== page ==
My heart was now pounding, but the will to be calm took over. I followed this stranger to the distant telephone where I called the number he gave me for the Mission Hospital. My call was put through to the trauma center where I learned that my three-year-old son had been trapped underneath the automatic garage door for several minutes, and that when my wife had found him he was dead. CPR had been performed by a neighbor, who is a doctor, and the paramedics had continued the treatment as Brian was transported to the hospital.

By the time of my call, Brian was revived and they believed he would live, but they did not know how much damage had been done to his brain, nor to his heart. They explained that the door had completely closed on his little sternum right over his heart. He had been severely crushed. After speaking with the medical staff, my wife sounded worried but not hysterical, and I took comfort in her calmness.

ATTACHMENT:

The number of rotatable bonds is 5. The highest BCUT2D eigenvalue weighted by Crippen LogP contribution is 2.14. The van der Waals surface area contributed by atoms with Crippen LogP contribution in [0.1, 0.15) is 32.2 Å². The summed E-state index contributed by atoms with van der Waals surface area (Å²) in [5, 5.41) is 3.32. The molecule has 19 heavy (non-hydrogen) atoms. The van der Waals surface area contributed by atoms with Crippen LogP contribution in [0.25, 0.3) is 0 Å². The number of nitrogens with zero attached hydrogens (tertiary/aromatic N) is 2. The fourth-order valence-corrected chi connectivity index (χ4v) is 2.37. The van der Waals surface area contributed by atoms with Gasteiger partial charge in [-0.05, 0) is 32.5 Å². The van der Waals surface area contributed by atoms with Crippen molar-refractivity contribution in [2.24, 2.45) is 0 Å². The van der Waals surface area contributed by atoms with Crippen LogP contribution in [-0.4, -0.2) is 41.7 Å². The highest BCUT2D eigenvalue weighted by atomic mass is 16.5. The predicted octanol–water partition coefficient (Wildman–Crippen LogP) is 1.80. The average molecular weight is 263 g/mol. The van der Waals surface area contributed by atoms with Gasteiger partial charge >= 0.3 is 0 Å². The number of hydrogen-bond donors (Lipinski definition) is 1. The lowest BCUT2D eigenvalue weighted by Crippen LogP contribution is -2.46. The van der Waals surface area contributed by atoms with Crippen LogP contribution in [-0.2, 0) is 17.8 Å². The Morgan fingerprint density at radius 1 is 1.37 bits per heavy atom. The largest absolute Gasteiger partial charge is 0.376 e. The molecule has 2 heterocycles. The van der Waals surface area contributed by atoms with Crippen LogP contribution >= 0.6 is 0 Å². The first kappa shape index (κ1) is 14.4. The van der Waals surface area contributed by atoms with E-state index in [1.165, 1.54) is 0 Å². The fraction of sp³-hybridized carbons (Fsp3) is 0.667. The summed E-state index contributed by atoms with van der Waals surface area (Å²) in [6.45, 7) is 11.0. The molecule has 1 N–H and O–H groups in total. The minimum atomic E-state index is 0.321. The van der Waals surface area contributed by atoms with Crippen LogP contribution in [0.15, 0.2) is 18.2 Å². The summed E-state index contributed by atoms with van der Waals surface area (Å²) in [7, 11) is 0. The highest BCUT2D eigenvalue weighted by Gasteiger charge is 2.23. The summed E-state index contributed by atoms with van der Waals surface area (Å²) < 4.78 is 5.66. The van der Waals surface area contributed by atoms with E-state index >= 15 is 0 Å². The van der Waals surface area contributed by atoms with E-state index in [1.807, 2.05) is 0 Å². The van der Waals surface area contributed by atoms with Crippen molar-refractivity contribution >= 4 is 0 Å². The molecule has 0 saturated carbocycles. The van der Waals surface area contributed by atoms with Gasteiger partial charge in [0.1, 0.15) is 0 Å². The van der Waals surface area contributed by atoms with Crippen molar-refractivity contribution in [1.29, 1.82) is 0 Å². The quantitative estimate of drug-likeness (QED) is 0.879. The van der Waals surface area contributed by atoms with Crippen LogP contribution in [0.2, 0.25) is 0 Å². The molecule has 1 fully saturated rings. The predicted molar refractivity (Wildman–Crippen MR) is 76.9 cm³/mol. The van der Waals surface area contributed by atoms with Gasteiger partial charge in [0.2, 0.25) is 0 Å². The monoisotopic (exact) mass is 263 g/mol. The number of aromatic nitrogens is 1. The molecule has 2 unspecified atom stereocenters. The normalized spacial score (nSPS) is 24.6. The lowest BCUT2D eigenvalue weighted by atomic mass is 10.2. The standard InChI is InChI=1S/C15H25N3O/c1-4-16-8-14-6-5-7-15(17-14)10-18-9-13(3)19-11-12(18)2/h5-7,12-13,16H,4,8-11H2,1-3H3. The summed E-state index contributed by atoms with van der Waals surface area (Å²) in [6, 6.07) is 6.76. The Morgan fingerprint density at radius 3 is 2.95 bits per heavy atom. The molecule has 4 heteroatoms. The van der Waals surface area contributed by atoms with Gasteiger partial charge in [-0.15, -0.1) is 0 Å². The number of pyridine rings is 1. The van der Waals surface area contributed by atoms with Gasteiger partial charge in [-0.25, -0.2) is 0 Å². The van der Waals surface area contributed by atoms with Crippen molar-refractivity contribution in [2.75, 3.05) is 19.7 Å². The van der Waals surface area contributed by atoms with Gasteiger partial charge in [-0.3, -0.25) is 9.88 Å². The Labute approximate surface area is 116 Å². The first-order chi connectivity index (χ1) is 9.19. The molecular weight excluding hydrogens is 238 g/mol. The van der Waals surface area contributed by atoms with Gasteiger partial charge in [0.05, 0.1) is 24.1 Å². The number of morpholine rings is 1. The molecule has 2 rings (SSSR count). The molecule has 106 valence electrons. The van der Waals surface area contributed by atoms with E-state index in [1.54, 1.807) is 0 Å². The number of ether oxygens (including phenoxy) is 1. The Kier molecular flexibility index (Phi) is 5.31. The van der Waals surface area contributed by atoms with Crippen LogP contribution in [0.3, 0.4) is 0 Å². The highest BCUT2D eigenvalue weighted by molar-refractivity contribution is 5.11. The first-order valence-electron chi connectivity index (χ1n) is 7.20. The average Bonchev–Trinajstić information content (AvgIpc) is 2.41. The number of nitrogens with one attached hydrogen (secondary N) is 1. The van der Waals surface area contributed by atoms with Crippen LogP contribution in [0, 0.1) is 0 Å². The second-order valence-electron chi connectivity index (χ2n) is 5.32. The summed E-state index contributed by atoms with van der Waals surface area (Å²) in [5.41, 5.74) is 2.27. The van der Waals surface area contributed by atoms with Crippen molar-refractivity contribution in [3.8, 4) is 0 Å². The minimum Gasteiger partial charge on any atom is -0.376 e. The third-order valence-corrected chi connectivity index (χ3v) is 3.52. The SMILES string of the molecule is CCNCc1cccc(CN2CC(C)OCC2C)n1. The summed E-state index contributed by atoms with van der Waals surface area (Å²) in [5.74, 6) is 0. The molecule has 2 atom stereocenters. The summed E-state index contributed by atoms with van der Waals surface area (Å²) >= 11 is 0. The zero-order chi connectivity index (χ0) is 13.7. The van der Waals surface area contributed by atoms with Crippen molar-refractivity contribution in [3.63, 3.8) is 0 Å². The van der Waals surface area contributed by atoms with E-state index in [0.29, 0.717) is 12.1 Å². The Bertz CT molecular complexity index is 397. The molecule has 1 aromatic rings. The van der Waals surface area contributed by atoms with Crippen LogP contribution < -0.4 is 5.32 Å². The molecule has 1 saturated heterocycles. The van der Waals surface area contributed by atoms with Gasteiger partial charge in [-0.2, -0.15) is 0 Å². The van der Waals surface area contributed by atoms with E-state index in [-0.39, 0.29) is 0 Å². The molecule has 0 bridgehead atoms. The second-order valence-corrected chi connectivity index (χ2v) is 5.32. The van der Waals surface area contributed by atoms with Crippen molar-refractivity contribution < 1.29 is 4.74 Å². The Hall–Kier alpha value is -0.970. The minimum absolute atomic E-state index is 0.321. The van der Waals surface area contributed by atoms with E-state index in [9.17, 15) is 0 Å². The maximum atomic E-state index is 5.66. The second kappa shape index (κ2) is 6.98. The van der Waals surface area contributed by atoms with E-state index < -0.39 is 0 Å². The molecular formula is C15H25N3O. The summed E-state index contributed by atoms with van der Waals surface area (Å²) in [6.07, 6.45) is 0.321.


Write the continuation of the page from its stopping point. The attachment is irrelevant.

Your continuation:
The return flight seemed to last forever, but finally I arrived at the hospital six hours after the garage door had come down. When I walked into the intensive care unit, nothing could have prepared me to see my little son laying so still on a great big bed with tubes and monitors everywhere. He was on a respirator. I glanced at my wife who stood and tried to give me a reassuring smile. It all seemed like a terrible dream. I was filled-in with the ails and given a guarded prognosis. Brian was going to live, and the preliminary tests indicated that his heart was okay, two miracles in and of themselves. But only time would tell if his brain received any damage. Throughout the seemingly endless hours, my wife was calm. She felt that Brian would eventually be all right. I hung on to her words and faith like a lifeline. All that night and the next day Brian remained unconscious. It seemed like forever since I had left for my business trip the day before.